Mad-cow safeguards

Mad-cow safeguards

March 12, 2002 The Boston Globe
AGGRESSIVE efforts to prevent an outbreak of mad cow disease in the United States are called for not just to spare some Americans from a gruesome fatal disease, but also to protect the country's $56 billion beef industry. A recent report by the General Accounting Office raises doubts about whether the federal agencies with the responsibility to prevent the disease fully understand what is at stake.

So far, no mad cow disease - bovine spongiform encephalopathy - has been detected in US livestock. Nor has there been any case here in human beings of variant Creutzfeldt-Jakob disease, which BSE causes when infected animal parts are fed to people. But until recently, Japan could make the same boasts, only to discover the disease in at least two cattle there. A review last year of US defenses by the Harvard School of Public Health Center for Risk Analysis said the risk of infection here was low, but pointed to many of the same weak links as the GAO report. In Europe, where variant Creutzfeldt-Jakob has taken about 100 lives and could be incubating in many more people, BSE was transmitted among animals through bonemeal feed. Cattle ingested feed from the rendered remains of BSE victims.

To shield the US market, the federal government has banned the importation of live cattle, beef, or animal parts from BSE-afflicted countries. Officials have also tried to track down live animals that might have been imported before the ban was in place but after BSE started appearing in English herds. The GAO report faults government officials for not doing more tissue examinations from animals that die on farms, before they reach slaughterhouses. To protect humans from unwittingly eating hamburger that includes the central nervous system tissue that is most likely to be infected, the US Department of Agriculture should restrict the use of advanced meat recovery machines that get everything but the moo off of cattle bones.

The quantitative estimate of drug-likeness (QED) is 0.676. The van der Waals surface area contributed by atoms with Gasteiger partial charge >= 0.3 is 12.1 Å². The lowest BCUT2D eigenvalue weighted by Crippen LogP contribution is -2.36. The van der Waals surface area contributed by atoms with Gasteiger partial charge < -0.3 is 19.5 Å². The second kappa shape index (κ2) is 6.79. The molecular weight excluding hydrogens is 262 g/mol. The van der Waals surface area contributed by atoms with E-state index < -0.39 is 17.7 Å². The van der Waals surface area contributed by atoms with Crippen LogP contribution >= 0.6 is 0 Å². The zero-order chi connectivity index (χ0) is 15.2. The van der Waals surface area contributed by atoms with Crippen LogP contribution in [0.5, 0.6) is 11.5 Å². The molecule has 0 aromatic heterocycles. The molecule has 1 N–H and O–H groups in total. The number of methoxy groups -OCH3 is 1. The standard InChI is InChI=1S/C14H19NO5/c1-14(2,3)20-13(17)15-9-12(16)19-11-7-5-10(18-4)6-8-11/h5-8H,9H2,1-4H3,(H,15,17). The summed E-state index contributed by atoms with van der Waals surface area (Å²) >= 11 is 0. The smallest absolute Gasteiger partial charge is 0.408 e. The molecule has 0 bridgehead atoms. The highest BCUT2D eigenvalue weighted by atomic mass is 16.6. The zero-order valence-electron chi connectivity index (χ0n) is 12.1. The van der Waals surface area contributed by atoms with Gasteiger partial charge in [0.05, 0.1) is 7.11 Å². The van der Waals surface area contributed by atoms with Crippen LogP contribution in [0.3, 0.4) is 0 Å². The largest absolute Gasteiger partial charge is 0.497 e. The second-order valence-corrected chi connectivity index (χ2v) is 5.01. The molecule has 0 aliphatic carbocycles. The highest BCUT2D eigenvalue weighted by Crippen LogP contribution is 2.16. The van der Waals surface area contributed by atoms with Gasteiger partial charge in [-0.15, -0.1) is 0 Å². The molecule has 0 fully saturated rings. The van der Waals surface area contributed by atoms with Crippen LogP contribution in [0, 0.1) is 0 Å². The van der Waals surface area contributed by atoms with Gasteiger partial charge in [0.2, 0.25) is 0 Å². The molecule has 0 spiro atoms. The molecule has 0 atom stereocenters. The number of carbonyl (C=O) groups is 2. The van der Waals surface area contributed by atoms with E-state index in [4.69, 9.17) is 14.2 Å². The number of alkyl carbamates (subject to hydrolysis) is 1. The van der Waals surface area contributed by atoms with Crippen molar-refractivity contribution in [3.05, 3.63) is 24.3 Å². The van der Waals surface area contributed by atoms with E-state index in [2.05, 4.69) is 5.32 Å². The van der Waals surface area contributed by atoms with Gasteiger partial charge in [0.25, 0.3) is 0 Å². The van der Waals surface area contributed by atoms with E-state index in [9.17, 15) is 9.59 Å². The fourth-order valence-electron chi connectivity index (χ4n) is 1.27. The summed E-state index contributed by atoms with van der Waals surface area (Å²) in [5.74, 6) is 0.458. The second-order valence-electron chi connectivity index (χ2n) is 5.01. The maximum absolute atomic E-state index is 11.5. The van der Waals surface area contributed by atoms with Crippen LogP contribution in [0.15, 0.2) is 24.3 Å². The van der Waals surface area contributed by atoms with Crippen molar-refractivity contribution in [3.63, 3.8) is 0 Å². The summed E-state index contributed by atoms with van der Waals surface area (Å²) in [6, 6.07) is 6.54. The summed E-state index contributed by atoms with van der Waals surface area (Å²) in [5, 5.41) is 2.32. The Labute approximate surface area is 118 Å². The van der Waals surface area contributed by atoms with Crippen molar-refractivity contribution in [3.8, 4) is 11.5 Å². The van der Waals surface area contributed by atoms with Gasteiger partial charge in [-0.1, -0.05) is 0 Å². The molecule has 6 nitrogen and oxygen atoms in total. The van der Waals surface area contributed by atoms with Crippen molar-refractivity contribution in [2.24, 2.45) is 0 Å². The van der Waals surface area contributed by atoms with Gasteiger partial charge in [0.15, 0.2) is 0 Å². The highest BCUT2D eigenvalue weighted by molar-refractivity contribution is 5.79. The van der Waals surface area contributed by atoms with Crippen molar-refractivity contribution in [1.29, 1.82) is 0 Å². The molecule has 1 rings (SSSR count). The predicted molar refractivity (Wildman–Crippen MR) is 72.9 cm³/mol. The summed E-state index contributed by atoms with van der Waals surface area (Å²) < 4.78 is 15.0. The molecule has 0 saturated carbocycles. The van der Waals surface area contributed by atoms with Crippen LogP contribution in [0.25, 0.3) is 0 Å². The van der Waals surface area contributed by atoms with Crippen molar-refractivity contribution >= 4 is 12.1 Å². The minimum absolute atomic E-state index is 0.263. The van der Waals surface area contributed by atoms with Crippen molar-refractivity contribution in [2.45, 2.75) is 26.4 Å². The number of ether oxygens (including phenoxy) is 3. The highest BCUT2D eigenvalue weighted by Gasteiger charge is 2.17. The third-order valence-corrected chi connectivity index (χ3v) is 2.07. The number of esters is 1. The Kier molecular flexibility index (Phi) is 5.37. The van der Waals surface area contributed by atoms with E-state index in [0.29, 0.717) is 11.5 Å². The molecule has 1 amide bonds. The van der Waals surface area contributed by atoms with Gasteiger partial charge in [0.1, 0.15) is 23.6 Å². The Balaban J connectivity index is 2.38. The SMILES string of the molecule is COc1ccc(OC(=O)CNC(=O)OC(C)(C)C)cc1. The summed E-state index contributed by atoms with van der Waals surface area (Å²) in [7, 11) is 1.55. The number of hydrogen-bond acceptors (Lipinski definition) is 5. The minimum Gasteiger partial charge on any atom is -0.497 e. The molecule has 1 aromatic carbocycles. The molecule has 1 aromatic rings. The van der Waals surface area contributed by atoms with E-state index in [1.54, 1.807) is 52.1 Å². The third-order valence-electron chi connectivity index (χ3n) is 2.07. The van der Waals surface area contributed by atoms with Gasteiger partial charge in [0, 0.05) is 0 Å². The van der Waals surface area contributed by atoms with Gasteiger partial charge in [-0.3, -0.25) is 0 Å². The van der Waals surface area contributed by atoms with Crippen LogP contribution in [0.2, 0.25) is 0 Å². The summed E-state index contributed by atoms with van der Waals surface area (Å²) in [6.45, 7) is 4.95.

To keep any undiagnosed BSE in animals from spreading, there is a ban on the use of parts from dead cattle in the feed of US cattle, though they can be used in the feed of other farm animals. Again, the GAO report says the Food and Drug Administration has been too slack in enforcing this restriction.

Proper enforcement means monitoring the country's 10,000 renderers, feed manufacturers, feed haulers and distributors, making sure that bonemeal with the suspect materials is labeled and kept out of the stream for cattle feed. According to the GAO, at least 364 companies are out of compliance.

If 100 percent compliance is so difficult, Congress should consider banning the use of dead cattle as feed for any farm animals. The cost of this lost resource would be dwarfed by the blow the beef industry would suffer in any mad-cow outbreak here.

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